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AI and Gender: Workshop

20 February 2019
Peter Richards Room, Hughes Hall

This event is co-convened with The Ada Lovelace Institute (Nuffield Foundation).

Convenors: Sarah Dillon, Diana Robinson and Stephen Cave (LCFI)
Reema Patel and Olivia Varley-Winter (Ada Lovelace Institute)

Generously supported by The Ada Lovelace Institute (Nuffield Foundation) and PwC

Ada Lovelace Institute



Wednesday 20 February: Peter Richards Room, Hughes Hall

9:00 am - 9.30 am – Coffee and Registration

9.30 am - 9:45 am - Welcome from Stephen Cave, CFI Executive Director, and Sarah Dillon, CFI Programme Director

9.45 am - 11:00 am Panel 1: History, Narrative, Theory: Interdisciplinary Perspectives, Chair: Stephen Cave (University of Cambridge)

Reflecting on the History of Gender and AI: Alison Adam (Sheffield Hallam University) 
Whose Intelligence(s)?: A Research Agenda Inspired by 1960s American Educational Computing: Joy Lisi Rankin
Robots and Avatars: Gender and Race in AI Imaginaries: Lauren Wilcox (University of Cambridge)
The Societal Harm of Gendering VPAs: Reasoning by Analogy with ELIZA and Pygmalion: Sarah Dillon (University of Cambridge)

11:00 am - 11:15 am: BREAK

11:15 am - 11:30 am Tim Gardam, The Nuffield Foundation

11:30 am - 12:45 pm - Panel 2: Organisational Initiatives to Increase Gender Equality, Chair: Beth Singler (University of Cambridge)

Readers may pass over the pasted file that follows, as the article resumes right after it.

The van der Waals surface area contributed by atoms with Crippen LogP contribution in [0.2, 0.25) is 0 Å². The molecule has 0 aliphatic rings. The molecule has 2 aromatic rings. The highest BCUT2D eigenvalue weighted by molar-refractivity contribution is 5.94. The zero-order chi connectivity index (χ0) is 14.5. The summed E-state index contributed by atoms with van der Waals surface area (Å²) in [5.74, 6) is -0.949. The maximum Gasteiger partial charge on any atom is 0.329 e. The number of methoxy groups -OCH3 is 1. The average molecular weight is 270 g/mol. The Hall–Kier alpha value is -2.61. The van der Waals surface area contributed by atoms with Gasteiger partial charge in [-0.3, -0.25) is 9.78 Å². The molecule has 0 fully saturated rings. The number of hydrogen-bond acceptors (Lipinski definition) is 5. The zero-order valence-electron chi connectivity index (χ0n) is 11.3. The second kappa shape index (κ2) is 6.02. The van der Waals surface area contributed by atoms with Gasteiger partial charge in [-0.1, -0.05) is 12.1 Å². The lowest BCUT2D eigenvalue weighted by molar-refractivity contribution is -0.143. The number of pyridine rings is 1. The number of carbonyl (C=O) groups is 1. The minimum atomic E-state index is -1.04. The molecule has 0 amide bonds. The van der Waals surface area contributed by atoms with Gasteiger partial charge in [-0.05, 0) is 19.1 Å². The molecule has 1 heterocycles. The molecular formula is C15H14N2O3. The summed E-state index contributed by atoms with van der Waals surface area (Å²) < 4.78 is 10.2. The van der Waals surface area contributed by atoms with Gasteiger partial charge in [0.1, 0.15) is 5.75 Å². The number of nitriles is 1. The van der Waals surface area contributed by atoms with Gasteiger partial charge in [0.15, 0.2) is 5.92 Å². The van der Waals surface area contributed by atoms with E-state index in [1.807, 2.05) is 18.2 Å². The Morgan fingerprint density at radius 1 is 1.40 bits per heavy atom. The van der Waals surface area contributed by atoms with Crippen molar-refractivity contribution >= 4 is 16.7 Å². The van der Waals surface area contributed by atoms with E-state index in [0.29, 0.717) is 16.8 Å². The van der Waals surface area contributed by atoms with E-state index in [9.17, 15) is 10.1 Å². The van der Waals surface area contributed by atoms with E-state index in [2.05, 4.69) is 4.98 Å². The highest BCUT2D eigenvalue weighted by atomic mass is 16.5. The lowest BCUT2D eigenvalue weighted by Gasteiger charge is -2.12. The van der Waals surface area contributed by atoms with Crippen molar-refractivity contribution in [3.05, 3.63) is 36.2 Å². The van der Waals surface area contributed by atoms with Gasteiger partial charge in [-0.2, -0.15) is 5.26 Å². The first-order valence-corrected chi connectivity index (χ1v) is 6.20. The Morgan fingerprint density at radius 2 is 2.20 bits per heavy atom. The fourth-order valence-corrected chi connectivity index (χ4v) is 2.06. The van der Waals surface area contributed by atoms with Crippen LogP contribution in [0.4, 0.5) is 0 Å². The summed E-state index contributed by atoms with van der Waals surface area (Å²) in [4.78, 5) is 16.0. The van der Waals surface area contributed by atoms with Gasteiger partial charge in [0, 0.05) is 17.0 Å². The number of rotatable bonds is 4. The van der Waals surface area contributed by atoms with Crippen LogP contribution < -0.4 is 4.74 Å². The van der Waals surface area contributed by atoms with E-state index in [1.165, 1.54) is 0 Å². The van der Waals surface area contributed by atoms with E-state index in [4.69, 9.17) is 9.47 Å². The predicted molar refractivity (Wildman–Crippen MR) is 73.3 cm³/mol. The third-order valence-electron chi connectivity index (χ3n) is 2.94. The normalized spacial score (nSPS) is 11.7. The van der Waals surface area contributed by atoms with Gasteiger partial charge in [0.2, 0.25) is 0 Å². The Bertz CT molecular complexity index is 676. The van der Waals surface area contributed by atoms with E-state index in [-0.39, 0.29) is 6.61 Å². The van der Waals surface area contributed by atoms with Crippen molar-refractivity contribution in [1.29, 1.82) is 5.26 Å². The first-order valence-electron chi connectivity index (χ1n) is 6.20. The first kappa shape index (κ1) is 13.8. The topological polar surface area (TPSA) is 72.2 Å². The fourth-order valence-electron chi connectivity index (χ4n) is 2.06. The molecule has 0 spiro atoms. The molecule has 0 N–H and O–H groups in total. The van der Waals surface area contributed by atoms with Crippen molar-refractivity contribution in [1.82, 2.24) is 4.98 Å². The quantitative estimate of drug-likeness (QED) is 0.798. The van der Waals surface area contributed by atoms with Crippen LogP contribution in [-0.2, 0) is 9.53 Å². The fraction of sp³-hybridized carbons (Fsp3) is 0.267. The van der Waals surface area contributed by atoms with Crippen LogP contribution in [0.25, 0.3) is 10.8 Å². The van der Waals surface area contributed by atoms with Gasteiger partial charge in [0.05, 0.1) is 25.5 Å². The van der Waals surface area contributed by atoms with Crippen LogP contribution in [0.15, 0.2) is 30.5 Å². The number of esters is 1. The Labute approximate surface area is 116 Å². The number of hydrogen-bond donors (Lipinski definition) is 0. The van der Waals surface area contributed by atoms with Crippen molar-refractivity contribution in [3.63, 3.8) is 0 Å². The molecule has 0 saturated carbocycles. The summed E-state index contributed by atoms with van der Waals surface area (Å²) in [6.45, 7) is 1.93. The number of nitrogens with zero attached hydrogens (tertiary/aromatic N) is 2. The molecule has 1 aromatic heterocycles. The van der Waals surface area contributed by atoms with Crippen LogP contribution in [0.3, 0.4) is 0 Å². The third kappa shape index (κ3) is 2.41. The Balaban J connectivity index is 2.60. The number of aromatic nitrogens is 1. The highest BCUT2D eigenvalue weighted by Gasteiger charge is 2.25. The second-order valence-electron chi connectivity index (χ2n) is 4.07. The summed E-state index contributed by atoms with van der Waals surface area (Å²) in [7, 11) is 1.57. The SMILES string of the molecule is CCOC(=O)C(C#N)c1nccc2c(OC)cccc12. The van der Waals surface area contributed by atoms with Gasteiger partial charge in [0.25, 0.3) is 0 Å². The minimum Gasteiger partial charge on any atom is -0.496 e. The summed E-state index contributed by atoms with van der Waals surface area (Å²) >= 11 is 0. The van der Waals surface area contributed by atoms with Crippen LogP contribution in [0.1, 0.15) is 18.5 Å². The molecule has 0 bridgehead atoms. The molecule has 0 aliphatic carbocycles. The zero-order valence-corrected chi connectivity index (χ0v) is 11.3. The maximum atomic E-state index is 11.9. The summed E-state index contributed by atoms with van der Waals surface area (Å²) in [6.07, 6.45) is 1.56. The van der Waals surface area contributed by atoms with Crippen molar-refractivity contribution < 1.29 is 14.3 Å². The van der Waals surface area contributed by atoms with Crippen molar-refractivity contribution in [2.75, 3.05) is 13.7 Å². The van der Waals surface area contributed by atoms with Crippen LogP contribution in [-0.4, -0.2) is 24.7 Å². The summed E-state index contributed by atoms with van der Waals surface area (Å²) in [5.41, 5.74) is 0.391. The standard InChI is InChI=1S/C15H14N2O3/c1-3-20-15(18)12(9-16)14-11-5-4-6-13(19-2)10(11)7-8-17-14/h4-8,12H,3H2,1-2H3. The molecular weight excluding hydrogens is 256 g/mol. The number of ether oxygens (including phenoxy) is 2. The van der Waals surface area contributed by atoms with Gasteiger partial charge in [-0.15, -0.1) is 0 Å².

Corporate Gender Diversity Initiatives: Rob McCargow (PwC)
Developing AI Technology Without Bias? Mateja Jamnik (University of Cambridge)
Algorithmic Bias: Gender Proofing AI: Susan Leavy (Insight Centre for Data Analytics)
Automated gendered inequality? The challenges for implementation and management of AI in organisations: Gina Neff (University of Oxford)

12:45 pm - 1:45 pm – LUNCH in the Pfeiffer Room

1.45 pm - 3:00 pm - Panel 3: Trust, Transparency and Regulation, Chair: Jude Browne (University of Cambridge)

Why We Should Care About Diversity in AI Research: Adrian Weller (University of Cambridge/Alan Turing Institute)
Current Technical Work Addressing Fairness in Machine Learning: Tameem Adel (University of Cambridge)
Teens In AI: Elena Sinel and Peter He (Teens In AI and Acorn Aspirations)
The Future of Human-Centered AI? Open Questions and Collaborations: Londa Schiebinger (Stanford University)
From Alexa to Siri and the GDPR: The Gendering of Virtual Personal Assistants and the Role of EU Data Protection Law: Nóra Ni Loideain (University of London)

3:00 pm - 3:15 pm - BREAK

3:15 pm - 4:30 pm - Panel 4: Challenging Built-in Bias and Gender Stereotypes, Chair: Kanta Dihal (University of Cambridge)

Trans Models, Trans Selves: AI and the Reinscription of Gender: Os Keyes (University of Washington)
Algorithmic Determinism: Digital reinforcement of gender norms: Rumman Chowdhury (Accenture)
Mind the gender gap in expertise: the case of Wikipedia: Judy Wajcman (LSE)
"Make Google do it”: Interpellating digital subject/objects of desire in the gendering of artificially intelligent virtual personal assistants: Rachel Adams (University of London)

4:30 pm - 4:45pm - BREAK - Coffee and cake

4:45 pm - 6:00 pm - Research Agenda Collective Intelligence Activity

For further information please contact Gaenor Moore.